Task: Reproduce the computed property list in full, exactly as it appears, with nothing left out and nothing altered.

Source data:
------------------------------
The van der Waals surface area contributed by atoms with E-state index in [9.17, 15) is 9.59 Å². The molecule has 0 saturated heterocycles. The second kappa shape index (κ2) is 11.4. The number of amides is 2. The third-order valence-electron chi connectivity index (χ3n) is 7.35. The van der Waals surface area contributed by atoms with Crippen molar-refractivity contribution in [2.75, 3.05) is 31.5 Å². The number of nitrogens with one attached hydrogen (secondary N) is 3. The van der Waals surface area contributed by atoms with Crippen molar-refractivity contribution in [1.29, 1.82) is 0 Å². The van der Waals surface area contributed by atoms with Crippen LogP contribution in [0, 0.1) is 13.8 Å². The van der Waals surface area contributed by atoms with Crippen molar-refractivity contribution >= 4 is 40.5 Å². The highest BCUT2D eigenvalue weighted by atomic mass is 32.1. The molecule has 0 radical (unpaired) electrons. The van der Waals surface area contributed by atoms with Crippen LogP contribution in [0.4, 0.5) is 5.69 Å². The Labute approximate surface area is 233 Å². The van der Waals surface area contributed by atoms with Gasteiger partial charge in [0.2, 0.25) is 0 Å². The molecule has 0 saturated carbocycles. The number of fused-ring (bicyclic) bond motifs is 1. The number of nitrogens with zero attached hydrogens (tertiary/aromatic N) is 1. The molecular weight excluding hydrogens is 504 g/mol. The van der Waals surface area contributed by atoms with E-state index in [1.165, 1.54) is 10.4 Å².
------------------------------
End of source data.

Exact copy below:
The van der Waals surface area contributed by atoms with E-state index in [9.17, 15) is 9.59 Å². The molecule has 0 saturated heterocycles. The second kappa shape index (κ2) is 11.4. The number of amides is 2. The third-order valence-electron chi connectivity index (χ3n) is 7.35. The van der Waals surface area contributed by atoms with Crippen molar-refractivity contribution in [2.75, 3.05) is 31.5 Å². The number of nitrogens with one attached hydrogen (secondary N) is 3. The van der Waals surface area contributed by atoms with Crippen molar-refractivity contribution in [1.29, 1.82) is 0 Å². The van der Waals surface area contributed by atoms with Crippen LogP contribution in [0, 0.1) is 13.8 Å². The van der Waals surface area contributed by atoms with Crippen molar-refractivity contribution >= 4 is 40.5 Å². The highest BCUT2D eigenvalue weighted by atomic mass is 32.1. The molecule has 0 radical (unpaired) electrons. The van der Waals surface area contributed by atoms with Crippen LogP contribution in [0.4, 0.5) is 5.69 Å². The Labute approximate surface area is 233 Å². The van der Waals surface area contributed by atoms with Gasteiger partial charge in [0.2, 0.25) is 0 Å². The molecule has 0 saturated carbocycles. The number of fused-ring (bicyclic) bond motifs is 1. The number of nitrogens with zero attached hydrogens (tertiary/aromatic N) is 1. The molecular weight excluding hydrogens is 504 g/mol. The van der Waals surface area contributed by atoms with E-state index in [1.165, 1.54) is 10.4 Å².